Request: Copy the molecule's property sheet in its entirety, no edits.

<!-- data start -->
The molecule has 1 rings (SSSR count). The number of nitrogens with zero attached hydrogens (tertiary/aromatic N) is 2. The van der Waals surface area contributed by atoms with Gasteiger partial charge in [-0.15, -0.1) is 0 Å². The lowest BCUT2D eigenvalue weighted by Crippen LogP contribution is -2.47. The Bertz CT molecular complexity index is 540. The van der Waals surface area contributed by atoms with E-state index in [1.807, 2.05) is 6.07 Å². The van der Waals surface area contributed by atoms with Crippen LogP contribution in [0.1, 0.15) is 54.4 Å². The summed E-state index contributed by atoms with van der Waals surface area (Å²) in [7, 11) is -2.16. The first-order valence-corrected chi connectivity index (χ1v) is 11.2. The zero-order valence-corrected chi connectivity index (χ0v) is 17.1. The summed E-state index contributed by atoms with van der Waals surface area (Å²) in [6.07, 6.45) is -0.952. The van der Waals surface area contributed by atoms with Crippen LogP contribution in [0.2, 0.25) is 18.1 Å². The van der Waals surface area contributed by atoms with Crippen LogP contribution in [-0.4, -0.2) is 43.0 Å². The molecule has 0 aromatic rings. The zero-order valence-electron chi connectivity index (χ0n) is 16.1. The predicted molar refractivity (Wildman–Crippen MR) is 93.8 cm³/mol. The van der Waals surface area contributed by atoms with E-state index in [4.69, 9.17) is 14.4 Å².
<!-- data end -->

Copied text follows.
The molecule has 1 rings (SSSR count). The number of nitrogens with zero attached hydrogens (tertiary/aromatic N) is 2. The van der Waals surface area contributed by atoms with Gasteiger partial charge in [-0.15, -0.1) is 0 Å². The lowest BCUT2D eigenvalue weighted by Crippen LogP contribution is -2.47. The Bertz CT molecular complexity index is 540. The van der Waals surface area contributed by atoms with E-state index in [1.807, 2.05) is 6.07 Å². The van der Waals surface area contributed by atoms with Crippen LogP contribution in [0.1, 0.15) is 54.4 Å². The summed E-state index contributed by atoms with van der Waals surface area (Å²) in [7, 11) is -2.16. The first-order valence-corrected chi connectivity index (χ1v) is 11.2. The zero-order valence-corrected chi connectivity index (χ0v) is 17.1. The summed E-state index contributed by atoms with van der Waals surface area (Å²) in [6.07, 6.45) is -0.952. The van der Waals surface area contributed by atoms with Crippen LogP contribution in [0.2, 0.25) is 18.1 Å². The van der Waals surface area contributed by atoms with Crippen LogP contribution in [-0.4, -0.2) is 43.0 Å². The molecule has 0 aromatic rings. The zero-order valence-electron chi connectivity index (χ0n) is 16.1. The predicted molar refractivity (Wildman–Crippen MR) is 93.8 cm³/mol. The van der Waals surface area contributed by atoms with E-state index in [4.69, 9.17) is 14.4 Å².